Analysis Of James Fenton 's Poem, The Power And Potency Behind His Writing Style

Analysis Of James Fenton 's Poem, The Power And Potency Behind His Writing Style

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James Fenton appeared humble and soft-spoken, his reserved demeanor indicating that his reading style may be similarly withdrawn. Yet, when he began his first peace, it commanded attention. As the reading progressed, his voice grew louder, his spirit stronger and his passion all the more evident. Though he still maintained an almost melodic tranquility throughout his recitation, the power and potency behind his writing was beautifully brought to life through the strength and vigor of his impassioned delivery. Each poem felt profoundly personal, and as he revealed, many of them did stem from intimate experiences that had shaped his outlook. Yet these poems, despite reflecting his individual experiences, were extraordinary in their universality and in their ability to inform the listener about truths not otherwise accessible. Similarly, Fenton’s poems about more thematic or historical topics, despite not having stemmed directly from his own personal history, successfully made each topic an unexpectedly graspable for the listener. Fenton wrought specificity from the symbolic, metaphoric and abstract while invoking those same elements in poems about the particular. Fenton truly demonstrated his mastery over the reading’s central concept, “significant social import,” while still preserving the artistry and subtly of poetry writing.
In his poem “At the Curb,” Fenton attempts to broach a daunting subject for any author: death. In doing so, he risks falling into cliché, trite typicality almost impossible to transcend even for the most gifted writers. Yet somehow, he manages to infuse genuine truth and feeling into this poem. Rather than write a poem blatantly about the unfairness of premature death and the tragic irony of his friend’s i...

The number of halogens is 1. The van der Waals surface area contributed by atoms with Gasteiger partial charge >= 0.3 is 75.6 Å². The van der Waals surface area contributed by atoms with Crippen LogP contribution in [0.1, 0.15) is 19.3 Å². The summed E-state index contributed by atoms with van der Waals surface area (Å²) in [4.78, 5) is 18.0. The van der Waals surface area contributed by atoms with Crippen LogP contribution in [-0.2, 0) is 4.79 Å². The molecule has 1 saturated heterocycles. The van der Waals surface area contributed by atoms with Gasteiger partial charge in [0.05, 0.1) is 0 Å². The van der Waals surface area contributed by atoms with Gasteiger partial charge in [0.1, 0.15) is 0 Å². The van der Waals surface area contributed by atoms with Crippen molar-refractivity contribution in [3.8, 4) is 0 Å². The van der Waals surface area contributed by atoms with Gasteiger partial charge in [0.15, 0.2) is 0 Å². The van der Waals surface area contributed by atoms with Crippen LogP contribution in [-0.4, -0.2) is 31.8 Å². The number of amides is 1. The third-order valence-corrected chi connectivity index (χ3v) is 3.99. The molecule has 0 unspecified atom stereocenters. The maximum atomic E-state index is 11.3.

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...nse complexity of it’s design and import. Yet, just as he did with the first two poems mentioned, Fenton managed to acknowledge a vast spectrum of human emotion, from aging to young love to being forgotten. Expanding his focus seamlessly using the modest tulip as his medium, Fenton delivered an honest and touching portrayal of existence.
Fenton seemed not to neglect a single aspect of his poems. Many were even more melodic than the three I chose to spotlight, and beautifully utilized rhyme and repetition alongside, as he told us because we could not see, structure. Fenton preserved the delicacy of his prose while still delivering crushing truths about life’s darkest aspects, as seen in “Out of East.” As Andrew Motion so eloquently stated, Fenton’s poetry is “airiness combined with gravity,” and it’s clear he has spent a lifetime learning to strike that balance.


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